In chemistry and chemical physics, a mesophase is a state of matter intermediate between liquid and solid. Gelatin is a common example of a partially ordered structure in a mesophase. Further, biological structures such as the lipid bilayers of cell membranes are examples of mesophases.
Georges Friedel (1922) called attention to the "mesomorphic states of matter" in his scientific assessment of observations of the so-called liquid crystals. Conventionally a crystal is solid, and crystallization converts liquid to solid. The oxymoron of the liquid crystal is resolved through the notion of mesophases. The observations noted an optic axis persisting in materials that had been melted and had begun to flow. The term liquid crystal persists as a colloquialism, but use of the term was criticized in 1993: In The Physics of Liquid Crystals the mesophases are introduced from the beginning:
Further, "The classification of mesophases (first clearly set out by G. Friedel in 1922) is essentially based on symmetry.":10
Molecules that demonstrate mesophases are called mesogens.
In technology, molecules in which the optic axis is subject to manipulation during a mesophase have become commercial products as they can be used to manufacture display devices, known as liquid-crystal displays (LCDs). The susceptibility of the optical axis, called a director, to an electric or magnetic field produces the potential for an optical switch that obscures light or lets it pass. Methods used include the Freedericksz transition and the twisted nematic field effect. From early liquid crystal displays the buying public has embraced the low-power optical switch facility of mesophases with director.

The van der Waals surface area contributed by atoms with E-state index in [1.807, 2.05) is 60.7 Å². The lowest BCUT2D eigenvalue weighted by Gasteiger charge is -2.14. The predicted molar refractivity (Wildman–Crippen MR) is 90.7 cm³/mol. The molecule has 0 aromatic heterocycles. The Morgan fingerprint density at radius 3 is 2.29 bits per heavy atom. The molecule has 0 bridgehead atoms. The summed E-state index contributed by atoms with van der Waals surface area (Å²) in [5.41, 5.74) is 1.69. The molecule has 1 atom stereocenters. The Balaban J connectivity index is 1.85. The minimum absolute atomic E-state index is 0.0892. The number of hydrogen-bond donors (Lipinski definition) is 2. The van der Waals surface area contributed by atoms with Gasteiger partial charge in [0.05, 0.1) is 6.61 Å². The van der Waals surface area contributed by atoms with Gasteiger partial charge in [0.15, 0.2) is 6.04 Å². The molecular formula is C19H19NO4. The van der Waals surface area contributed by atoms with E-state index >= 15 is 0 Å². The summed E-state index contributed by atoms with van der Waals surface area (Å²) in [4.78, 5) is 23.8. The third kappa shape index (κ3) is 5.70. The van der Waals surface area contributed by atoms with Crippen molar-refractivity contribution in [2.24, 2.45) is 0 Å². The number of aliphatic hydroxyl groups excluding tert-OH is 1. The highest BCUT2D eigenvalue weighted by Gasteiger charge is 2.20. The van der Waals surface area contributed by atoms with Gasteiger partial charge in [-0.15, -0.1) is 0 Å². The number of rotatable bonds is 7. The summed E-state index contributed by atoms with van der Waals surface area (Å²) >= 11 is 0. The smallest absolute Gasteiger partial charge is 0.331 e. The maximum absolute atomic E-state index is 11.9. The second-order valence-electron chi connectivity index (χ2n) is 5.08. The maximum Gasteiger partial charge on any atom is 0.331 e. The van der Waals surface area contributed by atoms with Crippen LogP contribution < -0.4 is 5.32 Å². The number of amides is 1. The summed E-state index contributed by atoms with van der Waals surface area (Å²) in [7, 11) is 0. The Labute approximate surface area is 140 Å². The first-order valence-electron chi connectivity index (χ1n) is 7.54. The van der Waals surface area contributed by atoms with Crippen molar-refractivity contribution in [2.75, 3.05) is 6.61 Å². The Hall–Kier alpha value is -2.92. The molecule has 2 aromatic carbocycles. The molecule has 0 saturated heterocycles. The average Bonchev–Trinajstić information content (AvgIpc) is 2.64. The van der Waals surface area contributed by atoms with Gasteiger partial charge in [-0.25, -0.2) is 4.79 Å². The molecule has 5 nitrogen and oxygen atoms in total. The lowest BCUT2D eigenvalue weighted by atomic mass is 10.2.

Consider a solid consisting of a single molecular species and subjected to melting. Ultimately it is rendered to an isotropic state classically referred to as liquid. Mesophases occur before then when an intermediate state of order is still maintained as in the nematic, smectic, and columnar phases of liquid crystals. Mesophases thus exhibit anisotropy. LCD devices work as an optical switch which is turned off and on by an electric field applied to the mesogen with director. The response of the director to the field is expressed with viscosity parameters, as in the Ericksen-Leslie theory in continuum mechanics developed by Jerald Ericksen and Frank Matthews Leslie.
Mesophase phenomena are important in many scientific fields. The publishing arms of professional societies have academic journals as needed. For instance, the American Chemical Society has both Macromolecules and Langmuir, while Royal Society of Chemistry has Soft Matter, and American Physical Society has Physical Review E, and Elsevier has Advances in Colloid and Interface Science.